The Aria WPT 500 2016
(Part 2 of 3)
(Part 2 of 3)
Continuing where we left off (you can find Part 1 here.)….
Two more items before I get to my own tournament hands. First, during the first or second level, they announced that they were giving away “Aria WPT 500” t-shirts. I definitely wanted one. Last year they had given me one when I registered, and then, in my funk after busting out so unceremoniously, I had somehow managed to drop it somewhere getting back to my car, never to be found again. So I definitely wanted to get one (and keep it) this time.
They had a table where several women were handing out the t-shirts, you just needed to show up there with your tournament receipt to claim one. I didn’t want to wait to the break, I wasn’t sure they’d last that long. So I tried to make a mad dash over there between hands. The trouble was that the tournament area was really crowded and the tables were rather jammed together. I snaked my way through the tables, having to say “excuse me” on more than one occasion to people I bumped into, and then just as I got to the table, I noticed a man just standing there, seemingly blocking my way, not doing anything, not talking to anyone, just there doing nothing as far as I could tell. He was wearing a suit but I only saw him from the back. I needed to get around him to get my shirt, and I was in a hurry so I wouldn’t miss any hands. So I said, loudly enough to get his attention, “Excuse me.”
He still had his back to me and I heard him say, “I’m sorry, am I blocking you?” Gulp, even before he turned around, I realized the voice sounded extremely familiar. Was it…oh damn, yes it was. And as I got a good look at him as he starting facing me, I realized I had just been rude to the legendary Mike Sexton. Damn.
I was rather flummoxed and so all I could say was, “Oh, Mr. Sexton, I’m very sorry. It’s a pleasure to meet you.” And I stuck out my hand and he shook it. I’m sure he said something polite back to me, but I was too embarrassed to remember. But he wasn’t at all annoyed with my asking him to move and for that brief nano-second, he seemed like a really nice guy. And he did move out of my way. He had done the “Shuffle up and deal” to get things underway and I recalled that he had played in Day 1A the day before. I got my shirt and squeezed my way back to my seat. Spoiler warning: This time I didn’t lose my shirt (so-to-speak) and I was able to bring it back home with me. A small victory.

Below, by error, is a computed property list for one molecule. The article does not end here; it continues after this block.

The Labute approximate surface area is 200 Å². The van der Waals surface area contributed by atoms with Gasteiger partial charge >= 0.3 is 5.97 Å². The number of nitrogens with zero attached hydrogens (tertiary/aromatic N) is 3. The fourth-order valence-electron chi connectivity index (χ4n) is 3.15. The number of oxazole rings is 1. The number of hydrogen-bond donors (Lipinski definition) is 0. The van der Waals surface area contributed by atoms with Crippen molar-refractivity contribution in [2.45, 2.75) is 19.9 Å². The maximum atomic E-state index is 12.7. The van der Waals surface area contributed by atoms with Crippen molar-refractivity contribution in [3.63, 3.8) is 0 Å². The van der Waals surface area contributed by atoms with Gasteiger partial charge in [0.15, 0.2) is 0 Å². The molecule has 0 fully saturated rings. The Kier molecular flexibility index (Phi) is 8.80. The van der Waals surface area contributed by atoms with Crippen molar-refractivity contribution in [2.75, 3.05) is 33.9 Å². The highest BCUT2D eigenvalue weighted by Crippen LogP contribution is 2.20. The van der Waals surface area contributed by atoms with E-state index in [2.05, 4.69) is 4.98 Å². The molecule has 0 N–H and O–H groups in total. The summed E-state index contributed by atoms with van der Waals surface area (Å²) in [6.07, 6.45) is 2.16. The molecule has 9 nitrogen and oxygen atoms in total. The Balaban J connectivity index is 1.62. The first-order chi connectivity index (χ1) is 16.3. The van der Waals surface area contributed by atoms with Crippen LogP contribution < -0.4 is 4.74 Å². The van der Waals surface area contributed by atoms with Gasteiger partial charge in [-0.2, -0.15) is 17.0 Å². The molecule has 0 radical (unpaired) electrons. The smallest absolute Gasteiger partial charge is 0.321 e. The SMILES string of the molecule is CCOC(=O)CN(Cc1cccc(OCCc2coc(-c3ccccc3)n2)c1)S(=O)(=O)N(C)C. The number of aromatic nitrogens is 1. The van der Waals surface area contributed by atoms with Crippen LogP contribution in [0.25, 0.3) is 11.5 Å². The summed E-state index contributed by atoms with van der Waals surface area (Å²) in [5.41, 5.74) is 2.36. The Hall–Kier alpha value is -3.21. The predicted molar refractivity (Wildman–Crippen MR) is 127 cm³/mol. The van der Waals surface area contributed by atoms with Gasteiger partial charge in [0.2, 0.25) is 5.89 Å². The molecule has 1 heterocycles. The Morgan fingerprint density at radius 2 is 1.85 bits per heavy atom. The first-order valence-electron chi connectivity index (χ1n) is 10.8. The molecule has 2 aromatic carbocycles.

The other thing was, during that first level, I heard a player ask if he could order food and he was told they weren’t serving food in the tournament area. Of course, in the Aria poker room, they serve food and have beverage trays for use. But it wasn’t surprising they weren’t serving food in the tournament area, since as I just mentioned, the tables were crammed together pretty good and there was no room for food carts—or beverage trays. So let’s see, a tournament that started at 10AM and there was basically no way to get food (like breakfast and/or lunch) without missing a lot of time during the actual tournament play. There is no way you can get and eat food sold at the Aria during just a 10-minute break. And if you got food and brought it back to the tournament area, there wasn’t really any place to put the food to eat! Of course, I was prepared with my sandwich from home which I managed to stuff down my throat during the first break of the tournament.
So, on to the poker. The starting stack was $15K, the levels were 30 minutes (increased to 40-minutes starting with level 9) and the starting blinds to start were 25/50.
I limped in with pocket 6’s and then called a raise to $200. It was heads up with one of the blinds. The flop was King-Queen-x. He bet $250. It was early, I had my full stack, and I decided to just float one street to see if maybe he’d give up if after the flop. So I called. I folded on the turn, an Ace, to a big bet.
I called $125 on the button with Queen-Jack, it was four-way. I flopped a gut-shot and it checked around. I hit my straight on the turn, bet $300 and took it.
I completed from the small blind with King-6 of hearts. It was four-way. The flop was King-high, I bet $150, one caller. I bet $300 on a blank turn and didn’t get a call.
That got me to the second level (50/100) with about the starting stack.
It folded to me on the button and I raised to $250 with King-Jack of spades. Both blinds called. The flop was Queen-Jack-4, two hearts, one spade. I bet $500 and had one caller—the Bastard who busted Lacey. The turn was the second spade and I bet $2K, he called. The river was a third heart.
My thought was that my Jack probably wasn’t good—he had at least a Queen—but that if I bet, it would look like I caught my flush. He might have caught a bigger flush, sure, but if he didn’t, he’d probably have to fold, fearing the flush. By this time he’d seen that I wasn’t playing many hands—as opposed to him, who had played most hands and also played them aggressively. He had certainly used the stack he’d gotten from Lacey to attempt to bully us, but I could tell aggression was his style anyway. Even before he’d busted her, he was showing signs of being the biggest aggro at the table.
But he was definitely the kind of player who would have a read on me—and have read me as a nit. Is a nit betting there with a weak or marginal hand? I was thinking he would not think so. So, I confidently put out $3,500. He tanked for a long time. I was starting to think my play had worked, but then he finally said, “Call.” Damn. It turned out he had flopped a set of 4’s.